Curators are being sought out for historic residences in the US in some states that cannot afford their upkeep. You’re going to have to be handy though. Most of the houses are dilapidated and you’re going to have to do the majority of the repairs yourself as well as foot most of the expenses. The biggest down side? You’ll never own it.
The up side? You’ll be living in a remarkable historic house that you personally restored, that you likely would never have otherwise been able to afford, and there’s a good chance, it would be in a dream location too. Who cares if it’s not really yours?
Grand designs on the cheap, wonder if the same thing will happen in the UK 🙂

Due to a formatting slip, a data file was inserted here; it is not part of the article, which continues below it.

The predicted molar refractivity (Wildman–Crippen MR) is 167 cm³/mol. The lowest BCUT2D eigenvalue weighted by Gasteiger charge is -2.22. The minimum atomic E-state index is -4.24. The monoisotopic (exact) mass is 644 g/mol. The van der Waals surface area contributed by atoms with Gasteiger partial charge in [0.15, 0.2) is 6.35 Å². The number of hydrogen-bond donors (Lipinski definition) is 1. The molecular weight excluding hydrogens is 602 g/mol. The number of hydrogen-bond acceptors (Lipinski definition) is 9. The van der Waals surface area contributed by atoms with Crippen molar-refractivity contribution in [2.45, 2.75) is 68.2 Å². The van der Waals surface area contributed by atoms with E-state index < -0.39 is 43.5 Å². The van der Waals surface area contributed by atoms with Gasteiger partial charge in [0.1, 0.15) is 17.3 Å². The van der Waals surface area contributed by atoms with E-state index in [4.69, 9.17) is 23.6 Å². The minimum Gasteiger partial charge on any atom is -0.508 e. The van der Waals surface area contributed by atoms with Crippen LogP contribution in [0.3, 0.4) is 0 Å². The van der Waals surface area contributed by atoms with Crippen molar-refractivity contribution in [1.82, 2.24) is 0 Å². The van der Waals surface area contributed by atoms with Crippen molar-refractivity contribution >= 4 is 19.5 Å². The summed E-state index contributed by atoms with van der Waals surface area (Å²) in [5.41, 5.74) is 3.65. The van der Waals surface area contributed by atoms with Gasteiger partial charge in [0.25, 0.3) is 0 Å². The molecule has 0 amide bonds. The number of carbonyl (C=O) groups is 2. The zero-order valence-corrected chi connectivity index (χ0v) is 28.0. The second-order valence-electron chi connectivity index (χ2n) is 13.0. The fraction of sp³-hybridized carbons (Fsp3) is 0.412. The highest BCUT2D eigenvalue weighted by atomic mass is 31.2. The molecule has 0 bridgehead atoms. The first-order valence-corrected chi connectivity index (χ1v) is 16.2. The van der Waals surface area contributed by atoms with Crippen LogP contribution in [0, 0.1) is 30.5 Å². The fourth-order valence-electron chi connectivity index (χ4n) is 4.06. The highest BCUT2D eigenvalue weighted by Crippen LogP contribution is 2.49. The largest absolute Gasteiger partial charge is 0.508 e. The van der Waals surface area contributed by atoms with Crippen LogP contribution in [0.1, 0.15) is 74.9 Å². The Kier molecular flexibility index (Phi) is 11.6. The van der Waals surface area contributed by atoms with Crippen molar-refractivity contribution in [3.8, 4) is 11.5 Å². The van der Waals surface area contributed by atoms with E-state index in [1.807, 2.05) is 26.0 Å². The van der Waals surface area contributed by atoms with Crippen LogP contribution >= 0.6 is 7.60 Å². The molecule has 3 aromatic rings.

“We’re people of modest means,” said Darrold Endres, a nursing home administrator who has been living in and restoring an 1860s farmhouse near Boston with his family for 12 years. “We could not afford to live in an incredible spot like this, in a town with wonderful public schools for the girls, if not for the curatorship program.” Programs like the one in Massachusetts have come about because many state governments own more houses of historical interest than they can afford to maintain, mainly on farms acquired decades ago and converted to parkland. Now a few states have begun turning these properties, along with some of the surrounding land, over to live-in curators, who take on restoration responsibilities in lieu of paying rent or taxes.